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Native Populations Forgotten

Avis Little Eagle

[dc]“W[/dc]e are preparing to bury one of my grandsons who was shot and died quickly after Saturday night woke up to a cold house my furnace gave out this morning next figuring out what needs to be done, no travel, no purchases, emergency work only because of the shutdown.”

This morning's text message from a Native friend in South Dakota was a shock and opened my eyes to a hidden and devastating consequence of the federal government shutdown.

Mainstream media has barely whispered about the effects of the shutdown on Indian Country. As of today, there are more than 800,000 federal employees and contractors working without pay, according to media reports. Having no idea how this affects reservations in the Heartland due to the under-reporting, I contacted Avis Little Eagle, publisher and editor of the Teton Times. We met and collaborated during the Standing Rock protests.

"Most of the unpaid workers are employed by the Indian Health Service, a division of the Department of Health and Human Services, or by a third-party health care contractor," Little Eagle said.

Little Eagle added, "If you look at the flip side or count our blessings so to speak - it opens our leaders eyes to how dependent they are on Government and maybe will seek to diversify and cut apron strings."

I thought this was a wise reference to the fact that the U.S. government is in a "caretaker" role with the Native populations. I have seen some of the health facilities, and can attest that the "caretaker," even before this shutdown, has not demonstrated care or fulfilled treaty promises.

Remi Bald Eagle is the intergovernmental affairs coordinator for the Cheyenne River Sioux. He told the Washington Times that employees being forced to work without pay is having an outsized impact on Eagle Butte, South Dakota, which is the seat of government of the reservation. "And now you have 200 employees not getting paid on this reservation. That's going to have a huge impact on our small economy," Bald Eagle said.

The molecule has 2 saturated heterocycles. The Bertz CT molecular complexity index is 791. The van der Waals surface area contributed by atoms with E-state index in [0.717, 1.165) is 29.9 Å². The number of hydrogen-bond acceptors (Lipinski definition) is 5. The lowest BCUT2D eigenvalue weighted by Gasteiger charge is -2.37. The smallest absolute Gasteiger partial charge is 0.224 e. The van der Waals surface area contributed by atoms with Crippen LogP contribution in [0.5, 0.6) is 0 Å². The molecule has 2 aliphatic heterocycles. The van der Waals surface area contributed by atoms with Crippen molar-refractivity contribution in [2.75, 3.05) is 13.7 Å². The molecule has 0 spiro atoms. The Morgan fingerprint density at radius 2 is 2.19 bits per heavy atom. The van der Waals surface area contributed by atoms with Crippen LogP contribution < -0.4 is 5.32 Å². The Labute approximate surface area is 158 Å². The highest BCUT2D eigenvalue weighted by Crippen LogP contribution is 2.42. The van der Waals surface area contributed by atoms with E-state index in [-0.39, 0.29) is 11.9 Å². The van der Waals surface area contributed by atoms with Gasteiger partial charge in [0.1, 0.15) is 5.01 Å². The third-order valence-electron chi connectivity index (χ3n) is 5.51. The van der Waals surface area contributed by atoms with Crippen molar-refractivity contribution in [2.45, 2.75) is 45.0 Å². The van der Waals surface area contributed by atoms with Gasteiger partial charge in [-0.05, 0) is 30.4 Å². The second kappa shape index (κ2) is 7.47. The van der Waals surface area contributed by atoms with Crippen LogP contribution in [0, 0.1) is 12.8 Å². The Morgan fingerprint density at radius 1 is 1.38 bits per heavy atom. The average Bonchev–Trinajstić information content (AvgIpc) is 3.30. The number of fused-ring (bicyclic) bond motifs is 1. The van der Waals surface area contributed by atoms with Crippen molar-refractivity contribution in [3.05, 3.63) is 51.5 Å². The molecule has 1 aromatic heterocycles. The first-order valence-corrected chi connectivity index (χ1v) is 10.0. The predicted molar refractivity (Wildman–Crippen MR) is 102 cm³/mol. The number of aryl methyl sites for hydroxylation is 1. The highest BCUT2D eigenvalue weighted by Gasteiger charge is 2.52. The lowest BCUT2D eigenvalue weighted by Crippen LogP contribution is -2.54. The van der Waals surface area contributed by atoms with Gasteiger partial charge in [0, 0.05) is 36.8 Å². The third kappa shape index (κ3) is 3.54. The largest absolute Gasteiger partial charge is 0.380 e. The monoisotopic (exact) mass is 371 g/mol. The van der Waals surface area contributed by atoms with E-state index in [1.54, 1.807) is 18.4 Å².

Located just south of the Standing Rock reservation, and west of the Missouri River, the Cheyenne River Indian Reservation was created in 1870 after the Indian wars, when the U.S. broke up the Great Sioux Nation in a series of treaties. Current census stats indicate that approximately 41.6% of families and 47.9% of the population are below the poverty line. The 2018 federal poverty level is $25,100 for a family of four. This includes 58.9% of those under age 18 and 21.6% of those aged 65 or over.

"Those who are most vulnerable are those who most immediately feel the effect," said Chairman Raúl M. Grijalva (D-Ariz.) at a January 15 meeting of the Democratic Steering and Policy Committee. The event featured two panels of witnesses and a broad cross section of the House Democratic Caucus.

Native Populations Forgotten

Grijalva Gives Opening Statement(Image by House Natural Resources Committee Democrats)

The invisible are being hurt, and are being hurt badly.

"The Trump administration and its friends in Washington can only continue this shutdown if the real costs remain invisible, and we're well past that point," Grijalva said. "Families across Indian Country are suffering health and economic impacts too upsetting to ignore."

Here is his opening statement